The West of Ireland’s future is bright

The West of Ireland needs to play to its strengths and capitalise on the shift to remote work and emerging opportunities in renewable energy.

The CEO of the Western Development Commission (WDC) Tomás Ó Síocháin has said the future is bright for the region and praised the collaboration across Western counties between key stakeholders in 2021 despite the year’s challenges.

Projects including Creative Enterprise West (CREW) which has just received planning permission for a new state-of-the-art Innovation Hub in Galway for creative industries, the Future Mobility Campus Ireland, a testbed for autonomous vehicles on land, sea and air in Shannon, Co. Clare, and Atlantic Studios, a new state of the art, 40,000 sq. ft, high tech Film and TV Studio, in development in Galway are among some of the new initiatives the Western Development Commission is supporting alongside local councils and other state bodies such as Enterprise Ireland, Údarás na Gaeltachta, Galway Film Centre and others.

“The core strengths of the region allied with the shift to remote work and the emerging long-term opportunities in renewable energy such as offshore wind, means that the future is bright – allowing this generation and the next the opportunity to build a career in the West”

Ó Síocháin also praised joint projects with local authorities to develop connected hubs in Sligo, Mayo, Donegal and Roscommon including the new DigiHub at The BASE Enterprise Centre in Stranorlar, Donegal.

No place like home

Reflecting on the work of the WDC over 2021, Ó Síocháin outlined some of the projects and investments carried out to support regional growth, attract people to live and work and plan for the future of the Atlantic Coast.

Over the past 12 months the WDC Investment Fund has approved more than €9m in investment and lending into the western region. This reflects the impact of the fund over its twenty-year lifetime in generating a pipeline of investment and helping companies to scale.

Highlights during 2021 include investments in Sligo based Nektar Technologies, Donegal based Content Llama, the acquisition in May of Roscommon based Fincovi, and investments in Locker, Tympany Medical, Atlantic Therapeutics and Palliare in Co. Galway. 

In April, the WDC launched a new online jobs portal aimed at attracting professionals and their families to make new lives in the West of Ireland. is now helping job seekers to find open roles across the region and assisting employers in gauging the availability and depth of skills that they require. The portal is free to use and already has over 500 companies registered across the region. 

As part of the Governments Our Rural Future strategy, the WDC launched in May with an aim of bringing together over 400 hubs and co-working spaces across the country. Originating from a pilot project along the Atlantic Economic Corridor there are now more than 170 hubs on the platform and this is expected to grow in the early stages of 2022.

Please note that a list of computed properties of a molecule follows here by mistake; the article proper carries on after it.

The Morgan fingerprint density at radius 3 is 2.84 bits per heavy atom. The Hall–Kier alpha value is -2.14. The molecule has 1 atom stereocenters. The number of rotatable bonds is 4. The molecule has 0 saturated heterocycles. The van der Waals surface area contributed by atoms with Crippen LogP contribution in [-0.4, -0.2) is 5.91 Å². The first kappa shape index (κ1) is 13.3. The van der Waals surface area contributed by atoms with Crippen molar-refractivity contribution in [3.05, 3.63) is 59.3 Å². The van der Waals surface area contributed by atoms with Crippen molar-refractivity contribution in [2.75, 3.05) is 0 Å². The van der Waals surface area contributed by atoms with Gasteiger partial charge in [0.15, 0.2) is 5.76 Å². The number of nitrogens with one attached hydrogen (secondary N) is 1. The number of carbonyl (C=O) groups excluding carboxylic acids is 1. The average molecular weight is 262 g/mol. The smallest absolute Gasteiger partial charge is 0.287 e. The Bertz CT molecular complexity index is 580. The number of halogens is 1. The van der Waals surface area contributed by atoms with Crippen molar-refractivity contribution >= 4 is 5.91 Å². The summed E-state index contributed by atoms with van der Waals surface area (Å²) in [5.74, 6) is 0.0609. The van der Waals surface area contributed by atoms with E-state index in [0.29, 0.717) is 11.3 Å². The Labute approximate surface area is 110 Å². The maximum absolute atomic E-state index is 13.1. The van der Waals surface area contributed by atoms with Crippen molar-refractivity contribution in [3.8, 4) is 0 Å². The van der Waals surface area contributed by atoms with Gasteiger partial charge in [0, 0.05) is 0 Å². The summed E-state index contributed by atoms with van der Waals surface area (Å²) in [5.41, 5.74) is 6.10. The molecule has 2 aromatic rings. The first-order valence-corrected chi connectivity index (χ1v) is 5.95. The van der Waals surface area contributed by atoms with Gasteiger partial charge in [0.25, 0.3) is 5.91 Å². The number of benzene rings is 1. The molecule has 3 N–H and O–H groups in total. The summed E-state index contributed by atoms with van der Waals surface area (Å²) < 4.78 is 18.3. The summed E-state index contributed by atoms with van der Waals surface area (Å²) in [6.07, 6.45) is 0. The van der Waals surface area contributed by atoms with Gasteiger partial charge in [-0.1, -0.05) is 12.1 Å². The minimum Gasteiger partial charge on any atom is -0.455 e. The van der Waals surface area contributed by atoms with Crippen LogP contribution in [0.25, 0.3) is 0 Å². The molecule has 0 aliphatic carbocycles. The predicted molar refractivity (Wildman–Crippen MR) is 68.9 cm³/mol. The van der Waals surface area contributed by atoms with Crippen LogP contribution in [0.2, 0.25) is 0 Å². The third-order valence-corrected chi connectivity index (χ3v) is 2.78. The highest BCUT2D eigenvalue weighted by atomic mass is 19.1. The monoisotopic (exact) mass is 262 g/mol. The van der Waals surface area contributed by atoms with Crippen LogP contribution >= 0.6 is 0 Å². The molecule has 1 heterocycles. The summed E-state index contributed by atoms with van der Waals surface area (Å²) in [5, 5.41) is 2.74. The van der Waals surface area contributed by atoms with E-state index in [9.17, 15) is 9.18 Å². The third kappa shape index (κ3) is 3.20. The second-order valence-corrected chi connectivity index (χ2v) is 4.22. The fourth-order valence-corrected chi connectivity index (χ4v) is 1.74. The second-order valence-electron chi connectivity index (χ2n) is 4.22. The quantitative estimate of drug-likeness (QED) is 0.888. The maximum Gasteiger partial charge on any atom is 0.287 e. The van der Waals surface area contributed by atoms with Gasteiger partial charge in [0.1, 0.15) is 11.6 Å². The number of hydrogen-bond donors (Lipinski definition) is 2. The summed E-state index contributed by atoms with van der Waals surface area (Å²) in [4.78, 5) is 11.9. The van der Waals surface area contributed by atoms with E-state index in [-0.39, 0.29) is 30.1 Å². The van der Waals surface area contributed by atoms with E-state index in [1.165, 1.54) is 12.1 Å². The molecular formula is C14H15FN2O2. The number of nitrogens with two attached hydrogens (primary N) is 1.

Under the ConnectedHubs initiative The Department of Rural and community Development in conjunction with the WDC announced over €14m in funding to enhance and add capacity to remote working infrastructure in every region across Ireland. This allowed many hubs to plan affectively for their re-opening post lockdown and later in the year add capacity, new equipment and in many cases make structural changes to ensure they could cater for a growing demand.   

Tying in with the Western Development Commissions “More To Life” campaign, a new TV series for TG4 was created and presented by renowned broadcaster Mary Kennedy. The show highlighted the possibilities for those considering a move to the West of Ireland including those working from their new home, from a Connected Hub across the West or taking up a new role with a multinational. The show was watched by over 500,000 viewers and talks are already on-going for a second season.   

The WDC partnered with researchers from the Whitaker Institute at NUI Galway to publish summary data from the second annual national remote working survey in Ireland. The survey gathered responses from over 6,400 employees, examining their experience of remote working one year after lockdown. The findings of the survey, published in May showed that a remarkable 95% of those surveyed were in favour of working remotely. 

In December, the agency launched a new campaign focused on those who grew up in the West but now live overseas. The campaign called ‘There’s No Place Like Home’ saw hundreds of diaspora from the west who now live overseas join an online event to find out about job opportunities across the region and how they might take the first steps to come home.  

Scaling ideas remains a focus within the region, and just this week Interreg bridge funding was allocated to further develop existing projects in areas such as literary tourism, online mentoring, and the use of renewables.  

Ó Síocháin concluded by again highlighting the role collaboration will play between key stakeholders when planning for the region into 2022 and beyond.  

“The challenge now is for the region is to build back better but do so together,” Ó Síocháin said. “The core strengths of the region allied with the shift to remote work and the emerging long-term opportunities in renewable energy such as offshore wind, means that the future is bright – allowing this generation and the next the opportunity to build a career in the West.”

John Kennedy
Award-winning editor John Kennedy is one of Ireland's most experienced business and technology journalists.